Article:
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Chapter 13 Bankruptcy—The Basics

Reorganizing Personal Debt through Bankruptcy

Chapter 13 Bankruptcy—The BasicsAs we discussed in an earlier blog, there are generally two options available to individuals who seek protection in bankruptcy—liquidation under Chapter 7 and reorganization under Chapter 13. With either filing, you will immediately have the protection of the automatic stay, which prohibits creditors from calling, writing or taking any legal action against you (other than through the bankruptcy proceeding) to collect the debt.

If you don’t qualify to file a Chapter 7 petition, your sole recourse in bankruptcy will be under Chapter 13. With a Chapter 13 filing, you will have the opportunity to restructure your debt. Typically, you’ll work with your lawyer to put together a plan for the repayment of outstanding obligations over a three-to-five year period. The plan must then be submitted to and approved by both your creditors and the court. As a part of the process, you will also be required to file a schedule of all your current assets and liabilities, a list of all current income and expenses, a schedule of executory (anticipated) contracts and unexpired leases, and a statement of your general financial affairs.

It’s not uncommon to be able to negotiate new payments that waive penalties and fees, and you may even be able to reduce a principal balance on outstanding loans. Once the plan is approved, you’ll enjoy the protection of the bankruptcy court and the automatic stay, provided you honor your commitments under the agreement.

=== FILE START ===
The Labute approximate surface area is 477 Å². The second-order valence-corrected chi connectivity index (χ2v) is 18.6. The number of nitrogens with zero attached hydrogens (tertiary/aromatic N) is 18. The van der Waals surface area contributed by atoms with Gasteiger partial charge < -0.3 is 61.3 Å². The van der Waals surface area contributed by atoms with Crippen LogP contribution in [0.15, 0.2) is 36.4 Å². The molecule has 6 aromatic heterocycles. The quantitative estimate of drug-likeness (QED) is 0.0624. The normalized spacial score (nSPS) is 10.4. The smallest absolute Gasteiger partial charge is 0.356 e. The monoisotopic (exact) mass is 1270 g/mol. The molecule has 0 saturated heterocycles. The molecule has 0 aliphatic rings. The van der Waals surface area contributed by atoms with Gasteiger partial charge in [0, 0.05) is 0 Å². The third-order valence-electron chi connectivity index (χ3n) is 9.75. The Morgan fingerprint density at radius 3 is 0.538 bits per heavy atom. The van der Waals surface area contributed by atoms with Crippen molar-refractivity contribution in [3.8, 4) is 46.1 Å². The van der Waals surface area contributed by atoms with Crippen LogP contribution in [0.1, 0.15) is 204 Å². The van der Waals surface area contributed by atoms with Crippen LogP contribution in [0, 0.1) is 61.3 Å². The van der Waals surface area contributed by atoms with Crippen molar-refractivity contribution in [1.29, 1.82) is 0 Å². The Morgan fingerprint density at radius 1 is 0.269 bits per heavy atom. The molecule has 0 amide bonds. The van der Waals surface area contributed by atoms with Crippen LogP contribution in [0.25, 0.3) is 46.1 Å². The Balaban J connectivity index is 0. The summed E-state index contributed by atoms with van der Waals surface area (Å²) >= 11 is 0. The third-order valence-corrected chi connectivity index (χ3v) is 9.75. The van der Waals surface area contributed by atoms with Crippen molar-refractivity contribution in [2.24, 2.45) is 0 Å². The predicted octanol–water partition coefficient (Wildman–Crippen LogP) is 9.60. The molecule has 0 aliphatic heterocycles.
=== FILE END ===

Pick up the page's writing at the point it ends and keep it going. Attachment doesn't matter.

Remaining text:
Typically, if you have sufficient income to pay your creditors, you’ll fail the means test to file a Chapter 7 petition. Chapter 13 is customarily a better option if you are seeking to keep your property. You can stop foreclosure proceedings, keep your home and make new arrangements to pay a mortgage or other obligation.

Contact Attorney Howard N. Sobel

At the office of Howard N. Sobel, we provide comprehensive bankruptcy counsel to individuals throughout the state of New Jersey. Contact our office online or call us at 856-424-6400 to see if you qualify for a free initial consultation. Evening and weekend appointments can be arranged upon request. We accept all major credit cards.

Named a New Jersey SuperLawyer Every Year Since 2008